Not only did Ohio State leave Madison, Wis., emotionally scarred, suffering its first loss of the season Saturday, but the Buckeyes also left physically scarred, with fewer healthy bodies than when they arrived. OSU’s already-limited defense has become further depleted because of injury. Leaving possibly the biggest void in the OSU defense is the loss of senior linebacker and leading tackler Ross Homan. Coach Jim Tressel said Homan will likely miss the next couple of weeks because of a foot injury suffered at Wisconsin. Already plagued with injuries this year, the defensive backfield has taken another hit with the loss of Tyler Moeller’s replacement, Christian Bryant, who will be out for at least this week’s contest against Purdue. “He had an infection last week, and we thought we had it under control, and he played a little bit in the game, and then he had a not-very-good reaction to it on the plane ride back,” Tressel said. “He’s been over at Ohio State Medical Center trying to get it under control, and I don’t know all the whys and the wherefores and whatnot, but it doesn’t look like he’ll be out of there until late this week.” As far as who will step in during Bryant’s absence, Tressel said he wasn’t sure yet but suggested a few possibilities. “Without having sat in the defensive room and talked about it with them, you have a couple different ways you can go,” he said. “Jermale Hines has played a lot of nickel, which would probably put (Aaron) Gant in the game. Nate Oliver was your No. 2 nickel all spring and all season until he got hurt, and he’s back healthy … or you can do what Iowa does. Iowa plays nickel with their base people.” Also on the defensive side, linebacker Dorian Bell remains out after suffering a concussion against Indiana. No matter who is in there, Tressel expects them to perform. “We’ve got to have someone ready. That’s why you get to practice Tuesday, Wednesday, Thursday, and have walkthroughs on Friday,” he said. “If you want anyone to care that you’ve had three guys in your secondary hurt, you’re coaching the wrong sport at the wrong school because we’ve got to be ready.” Facing adversity Coming off its first loss in nearly a year, OSU is looking to pick up the pieces from its lackluster performance at Wisconsin last week, and Tressel said that loss will serve as a real test for his team. “We’ve always talked about leadership and maturity and that it’s not really tested until those adverse moments,” he said. “I think you’ll see a good demonstration of our level of maturity and leadership and so forth, and I have confidence we have the right kind of people.” With the loss behind them, the No. 10-ranked Buckeyes turn their sights to the conference-unbeaten Purdue Boilermakers. And although the Bucks once again find themselves attempting to bounce back from a difficult mid-season conference defeat, Tressel said that how his guys respond will say a lot about this team. “We told our guys countless times that there are 10 teams that want one thing for sure and that’s for Ohio State not to be the Big Ten champions, and that’s real,” Tressel said. “And now let’s see how you can handle it, and we’ll get a little glimpse of that at practice, but the real look at it will be Saturday and then the following Saturday and the following.” Continuing special teams woes After making strides in the right direction in recent weeks, OSU kick coverage took another step in the wrong direction at Wisconsin as the Badgers set the tone early, returning the opening kickoff 97 yards for a touchdown. “The bottom line is that when you’re covering kicks, there are no excuses,” Tressel said. “They don’t care if you get pushed in the back, grabbed, held, thought you should have gone around it, you thought the ball was going here or there. You have to fit. And just like when you’re playing defense, you have to fit. Kickoff, you have to fit from 70 yards away. Defense you have to fit from the line of scrimmage. We just didn’t fit.” Although the botched kickoff coverage is a point of concern for Tressel, he said it certainly did not cost his team the game. “Please don’t paint the picture that us having the kickoff taken back lost the game,” he said. “We still had 59 minutes and 48 seconds, so we had plenty of time to make up for that, but we’ve got to get better at that.” Defensive struggles The Badger ground game, at times, gave the Buckeyes fits. OSU allowed a 100-yard rushing performance for the first time in 29 games, as John Clay rushed for 104 yards. As questions continued to arise about OSU’s defensive performance, Tressel said the team’s depth at defensive line isn’t what it has been in recent years. “Are we as deep and can we rotate as much as when we had … (last year) you had Thaddeus (Gibson) and you had Lawrence Wilson, you had Doug Worthington, you had Todd Denlinger, you had Rob Rose?” Tressel said. “Those guys all were the rotators last year and they’re rotating elsewhere right now. But that’s where we are.” Despite lacking line depth, Tressel said the younger guys are continuing to come along, and his goal is for them to improve as the season progresses. Not the same Pryor OSU has become accustomed to Terrelle Pryor lighting up the score board, so the junior quarterback’s struggles Saturday seemed a bit uncharacteristic of his season thus far. And although there were passes Tressel said Pryor would probably like to have back, he was pleased with his signal caller’s effort. “I think he played extremely competitively,” Tressel said. “As far as competing and wanting to do anything he could do for the good of the team, he would have gone down to cover kickoffs if you let him, that’s just his nature. “I don’t know what else you can ask of a guy (except) to leave it on the field, and he left it on the field.”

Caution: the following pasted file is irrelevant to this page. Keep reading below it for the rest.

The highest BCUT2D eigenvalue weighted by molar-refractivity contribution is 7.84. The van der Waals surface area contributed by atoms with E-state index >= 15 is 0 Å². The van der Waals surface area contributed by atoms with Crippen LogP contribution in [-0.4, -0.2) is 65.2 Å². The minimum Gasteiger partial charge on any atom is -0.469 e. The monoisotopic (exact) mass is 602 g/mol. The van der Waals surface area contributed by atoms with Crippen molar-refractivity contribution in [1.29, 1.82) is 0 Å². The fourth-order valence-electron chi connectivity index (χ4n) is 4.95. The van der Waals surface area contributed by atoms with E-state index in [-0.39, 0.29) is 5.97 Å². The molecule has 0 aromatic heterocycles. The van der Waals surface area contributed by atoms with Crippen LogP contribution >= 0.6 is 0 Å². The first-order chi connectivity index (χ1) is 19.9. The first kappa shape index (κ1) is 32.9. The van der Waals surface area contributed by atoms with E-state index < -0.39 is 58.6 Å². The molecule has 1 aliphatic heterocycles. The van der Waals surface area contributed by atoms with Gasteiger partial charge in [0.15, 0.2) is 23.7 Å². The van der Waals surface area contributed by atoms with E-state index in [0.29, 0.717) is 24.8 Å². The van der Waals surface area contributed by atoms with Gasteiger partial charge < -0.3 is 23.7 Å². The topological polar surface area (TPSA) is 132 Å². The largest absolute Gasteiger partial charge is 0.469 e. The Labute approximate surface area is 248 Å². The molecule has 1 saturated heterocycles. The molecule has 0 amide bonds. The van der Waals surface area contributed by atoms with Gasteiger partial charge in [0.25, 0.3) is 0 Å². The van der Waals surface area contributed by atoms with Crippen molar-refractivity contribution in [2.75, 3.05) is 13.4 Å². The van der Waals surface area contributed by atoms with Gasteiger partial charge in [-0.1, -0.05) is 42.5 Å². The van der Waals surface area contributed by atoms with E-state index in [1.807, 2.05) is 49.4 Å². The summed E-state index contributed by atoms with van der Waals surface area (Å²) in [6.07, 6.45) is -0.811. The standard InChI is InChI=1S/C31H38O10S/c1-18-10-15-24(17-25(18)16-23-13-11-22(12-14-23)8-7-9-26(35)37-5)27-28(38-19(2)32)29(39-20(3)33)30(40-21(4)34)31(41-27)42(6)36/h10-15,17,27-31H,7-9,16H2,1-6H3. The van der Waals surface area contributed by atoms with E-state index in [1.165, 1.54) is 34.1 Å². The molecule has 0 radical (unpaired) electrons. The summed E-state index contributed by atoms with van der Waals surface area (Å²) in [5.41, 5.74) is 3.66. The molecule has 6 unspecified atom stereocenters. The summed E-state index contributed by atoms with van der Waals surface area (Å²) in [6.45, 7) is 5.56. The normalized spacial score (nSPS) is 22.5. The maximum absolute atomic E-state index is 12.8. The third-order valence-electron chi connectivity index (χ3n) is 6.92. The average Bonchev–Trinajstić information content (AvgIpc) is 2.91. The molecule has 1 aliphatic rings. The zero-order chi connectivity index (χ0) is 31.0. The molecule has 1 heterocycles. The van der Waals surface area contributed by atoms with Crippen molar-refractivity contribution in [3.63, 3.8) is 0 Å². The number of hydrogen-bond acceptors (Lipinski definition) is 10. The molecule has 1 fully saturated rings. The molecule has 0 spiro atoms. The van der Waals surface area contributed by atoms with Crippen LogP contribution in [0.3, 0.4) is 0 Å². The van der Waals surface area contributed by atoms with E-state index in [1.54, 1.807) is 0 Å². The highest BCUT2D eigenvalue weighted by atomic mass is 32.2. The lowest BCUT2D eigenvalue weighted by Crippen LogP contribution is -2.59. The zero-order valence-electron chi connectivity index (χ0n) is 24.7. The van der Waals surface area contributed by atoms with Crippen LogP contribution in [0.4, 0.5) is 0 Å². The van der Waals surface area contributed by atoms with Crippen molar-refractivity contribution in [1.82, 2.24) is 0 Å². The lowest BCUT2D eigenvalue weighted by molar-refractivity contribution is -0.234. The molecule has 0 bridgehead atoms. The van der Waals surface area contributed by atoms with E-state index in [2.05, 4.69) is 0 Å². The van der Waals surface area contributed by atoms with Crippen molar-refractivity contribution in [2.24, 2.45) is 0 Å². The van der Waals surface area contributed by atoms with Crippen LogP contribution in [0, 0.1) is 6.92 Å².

The Columbus Clippers defeated the Louisville Bats, 4-3, in the second game of the four-game series Wednesday night at Huntington Park. Left fielder Jerad Head went 3-for-5, and hit the Clippers’ winning RBI. Head’s bat came on at the right time, having gone 1-for-4 in his the last game against Louisville. “That’s the type of player he is,” Manager Mike Sarbaugh said. “That’s why he has done so well here.” Alex White pitched for Columbus, going seven innings and allowing five hits, two runs, two errors. He struck out seven batter and walked none. Louisville used Dontrelle Willis, the two-time All-Star remembered for leading the Florida Marlins to the 2003 World Series title. Willis was on minor-league assignment after signing with the Cincinnati Reds before the 2011 season. The evening started out with a pitching duel for three scoreless innings. “You gotta give him credit,” Sarbaugh said. “He threw well.” Louisville was the first to erase its bagel on the board when designated hitter Yonder Alonso collided with Clippers catcher Luke Carlin at the plate after first baseman Daniel Dorn doubled, giving Louisville a 1-0 lead. Louisville extended its lead to 2-0 when third baseman Todd Frazier singled, brining in catcher Devin Mesoraco, who snuck under the tag at home. Willis laughed and joked with his teammates. He came into the game having pitched 12 scoreless innings on the year, and extended his streak to 17 before giving. In the bottom of the sixth inning, Chad Huffman, on his first pitch, blasted his first home run of the year. “It’s funny,” Sarbaugh said. “Luke Carlin said before we hit that home run, ‘Come on, we gotta give him at least one earned run for the season.’” Willis was then taken out of the game, having pitched five innings with six hits, one run, one error, two walks and four strikeouts. Columbus tied the game in the bottom of the seventh when Carlin’s center-field crack hit the yellow line on the wall. The Clippers took the lead in the bottom of the eighth when Carlin’s RBI double brought in designated hitter Luis Valbuena, making it a 3-2 Columbus lead. After pitcher Josh Judy went in for Columbus in the ninth, Dorn walked and then subbed out for infielder Michael Griffin to pinch run. Third baseman Todd Frazier singled, moving Griffin to third. Griffin then came home when second baseman Chris Valaika popped out, allowing Griffin to tag up and scoot home, tying the game, 3-3. Head’s moment came in the bottom of the ninth. With third baseman Lonnie Chisenhall on third with the bases loaded, Head crushed a ball over second base, giving Columbus the win.